Elixir Cowboy with IIS 8


Microsoft recently release the HttpPlatformHandler module for IIS 8+. This module will allow any process that can receive request on some port to be used in IIS. What this means is that you can now host server of any language i.e. GO, Ruby, Erlang, Elixir, Python using IIS. The same module is being used by Azure Websites to host Java.

The first thing that came into my mind was to run a service/website written in Elixir to run on it. In this tutorial we are going to see how to host a Cowboy server behind IIS 8 which is running an Elixir application. Then I have some benchmarks to compare a Cowboy server running behind IIS vs Cowboy server in Windows vs Cowboy server in Ubuntu. The results are interesting (scroll to the bottom if you want to see them).

Hosting Elixir web application using Cowboy behind IIS:

I will be using Windows Server 2012 R2 VM (A1 tier) on Azure to host the application.

1. Setting up Elixir

First lets install chocolatey on the server using which we will install elixir on the machine. Open administrative powershell and run the following

iex ((new-object net.webclient).DownloadString('https://chocolatey.org/install.ps1'))

Close and open command prompt and run cinst elixir git, this will install Erlang & Elixir. We also need to install git so we can get the sample project to use in this tutorial. Lets add the Elixir to the PATH environment variable.

My Computer > Properties > Advance System Settings > Environment Variables

And append C:\tools\Elixir\bin;C:\Program Files\erl6.1\bin; (or where ever the Elixir or Erlang is installed on your system) to the PATH.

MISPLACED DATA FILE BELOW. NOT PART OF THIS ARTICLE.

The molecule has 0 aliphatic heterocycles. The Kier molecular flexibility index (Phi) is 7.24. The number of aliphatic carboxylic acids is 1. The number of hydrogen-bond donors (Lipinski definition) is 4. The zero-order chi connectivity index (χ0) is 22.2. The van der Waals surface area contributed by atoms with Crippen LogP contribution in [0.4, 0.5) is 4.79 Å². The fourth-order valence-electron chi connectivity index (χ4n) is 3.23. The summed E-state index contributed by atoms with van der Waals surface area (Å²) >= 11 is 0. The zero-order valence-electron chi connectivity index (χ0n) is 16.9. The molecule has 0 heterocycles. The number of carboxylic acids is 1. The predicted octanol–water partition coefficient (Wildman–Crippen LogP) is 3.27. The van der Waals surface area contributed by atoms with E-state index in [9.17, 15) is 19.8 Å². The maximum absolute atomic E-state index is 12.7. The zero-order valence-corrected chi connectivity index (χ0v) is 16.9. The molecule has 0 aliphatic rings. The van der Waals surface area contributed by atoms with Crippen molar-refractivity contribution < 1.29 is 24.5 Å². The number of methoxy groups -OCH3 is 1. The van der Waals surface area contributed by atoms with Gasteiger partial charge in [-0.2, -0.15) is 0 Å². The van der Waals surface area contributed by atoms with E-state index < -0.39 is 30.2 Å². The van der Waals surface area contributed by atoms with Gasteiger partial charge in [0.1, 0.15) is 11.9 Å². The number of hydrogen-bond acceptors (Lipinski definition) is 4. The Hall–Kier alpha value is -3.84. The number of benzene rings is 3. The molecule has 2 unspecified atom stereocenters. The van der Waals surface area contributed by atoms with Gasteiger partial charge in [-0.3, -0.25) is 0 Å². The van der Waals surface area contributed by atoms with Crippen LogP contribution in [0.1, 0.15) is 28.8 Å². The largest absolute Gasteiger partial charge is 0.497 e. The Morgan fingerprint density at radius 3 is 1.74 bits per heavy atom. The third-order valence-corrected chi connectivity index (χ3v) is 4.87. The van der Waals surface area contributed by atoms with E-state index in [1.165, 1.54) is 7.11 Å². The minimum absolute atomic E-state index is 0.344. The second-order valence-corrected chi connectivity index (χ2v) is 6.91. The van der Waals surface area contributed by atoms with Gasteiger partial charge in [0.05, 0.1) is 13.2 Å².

2. Setting up IIS

The IIS is not enabled by default on the server, lets enable it.
Goto Manage Server and then under Manage select Add Roles and Features
Select Web Server and under Application Development select all except CGI and then install.
Enable IIS

After the installation is done you will have IIS and can access it from IIS Manager. The HttpPlatformHandler module needs to be downloaded and installed. Do that from WebPI/x86/x64, install it and restart the PC.

3. Cowboy behind IIS

Lets clone the example application

cd c:\inetpub\wwwroot\
git clone https://github.com/zabirauf/cowboy-iis-elixir.git
mix.bat deps.get
mix.bat compile

There are two extra files in there i.e. run.bat & web.config

<?xml version="1.0" encoding="UTF-8"?>
      <add name="httpplatformhandler" path="*" verb="*" modules="httpPlatformHandler" resourceType="Unspecified" requireAccess="Script"/>
        <httpPlatform stdoutLogEnabled="true" stdoutLogFile="elixir.log" startupTimeLimit="20" processesPerApplication="1" processPath="C:\inetpub\wwwroot\cowboy-iis-elixir\run.bat"
                <environmentVariable name="PORT" value="%HTTP_PLATFORM_PORT%"/>

The PORT is set as environment variable and in lib\cowboy_iis.ex it gets the port and starts the cowboy server accordingly. The processPerApplication tells IIS that how much process to start. If you start more than one then I believe IIS load balances requests among them. All the logs get pushed to files prefixed with elixir.log